What do Mark Zuckerberg, Warren Buffett, Sergey Brin and Arianna Huffington have in common?
Apart from being famous entrepreneurs and ridiculously wealthy, they’re also currently (or were once) married to a spouse of a different race.
Could there be a connection between that and their success? That suggestion might sound far-fetched but it isn’t when you consider compelling new research that reveals being in a relationship with someone from a different culture – or even just being friends with them – ramps up creativity, innovation and entrepreneurship.
Before you write off the research as a desperate attempt to find a connection where none exists, take into account the following.
* Women of Influence: Getting knocked back is a big part of success
* Rocket Lab’s Peter Beck makes it to World Entrepreneur Hall of Fame
* Eat My Lunch founder Lisa King, social entrepreneur
First, it was conducted by some of the world’s most respected institutions such as Columbia University, the University of California, and INSEAD. Second, it was published in The Journal of Applied Psychology, one of the most prestigious academic publications with a ruthless peer-review process. Third, the findings are the result of four separate studies, each of which used very different methodologies and, in combination, thousands of participants.
In the first study, MBA students were asked to engage in various activities over a 10-month period. One required them to think of as many creative uses as possible for a brick. Another needed them to solve a challenging puzzle. The outcome: “Participants who dated individuals from other cultures exhibited superior creative performance.” Not by a little but by a lot.
In the second study, the researchers moved away from university students and instead analysed adults. The participants were this time required to write an essay about one of their prior relationships such as “where their partner was from, what they had done together, what they had learned from their partner, interactions with their partner’s friends and family,” and so on.
They were then asked to complete a series of problem-solving exercises. Well, those who had written about an intercultural relationship – one where they had dated someone from a different race – were way more successful at solving problems. That’s because being with someone who’s culturally different, or even just reflecting on such an experience, triggers open-mindedness and a willingness to learn, both of which are key to creativity.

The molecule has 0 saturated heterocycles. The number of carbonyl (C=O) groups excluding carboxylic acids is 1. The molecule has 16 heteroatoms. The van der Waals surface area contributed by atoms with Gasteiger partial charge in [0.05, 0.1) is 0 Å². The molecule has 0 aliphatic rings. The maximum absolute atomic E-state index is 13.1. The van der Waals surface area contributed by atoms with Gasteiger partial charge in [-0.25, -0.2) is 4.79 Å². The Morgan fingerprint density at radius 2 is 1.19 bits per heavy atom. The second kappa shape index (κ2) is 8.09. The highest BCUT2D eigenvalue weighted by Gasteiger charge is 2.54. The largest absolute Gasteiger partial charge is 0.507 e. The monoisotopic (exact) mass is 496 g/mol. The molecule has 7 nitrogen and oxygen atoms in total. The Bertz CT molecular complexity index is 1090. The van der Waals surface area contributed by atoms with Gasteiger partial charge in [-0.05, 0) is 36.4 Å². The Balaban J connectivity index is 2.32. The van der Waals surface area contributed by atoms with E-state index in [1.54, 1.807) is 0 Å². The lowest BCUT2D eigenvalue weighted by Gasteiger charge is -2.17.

For the third study, the scholars surveyed employees who were tasked with inventing creative names for pasta products and pain medication. You can probably guess the results: “The depth of multicultural experiences … [and] the duration of intercultural dating emerged as the critical predictor of creativity.”
In other words, the longer you stay in a multicultural relationship, the more creative you become.
So let’s move on to the fourth study, which is the most pertinent because it relates specifically to entrepreneurship. It also doesn’t involve any kind of puzzle or game. It simply involves a survey of 2000 people who had worked in the United States for a while but had since moved back home.
When those who stayed in contact with their American friends were compared to those who hadn’t, the former were much more likely to have since started their own business. And if they weren’t entrepreneurs, they were significantly more likely to at least be more innovative as employees.
So what’s the point of all this?
The researchers conclude that even though our world is more globalised than ever, most relationships are still intracultural. People stick with their own kind, even in friendships. Big cities still have enclaves like Chinatown and Greektown. People live their entire lives unable to communicate in a language other than the one they’ve known since birth.
Our desire to stay within the confines of our comfort zone means we form cultural in-groups that are difficult to break.
And all of that is detrimental to creativity, innovation and entrepreneurship.
– Sydney Morning Herald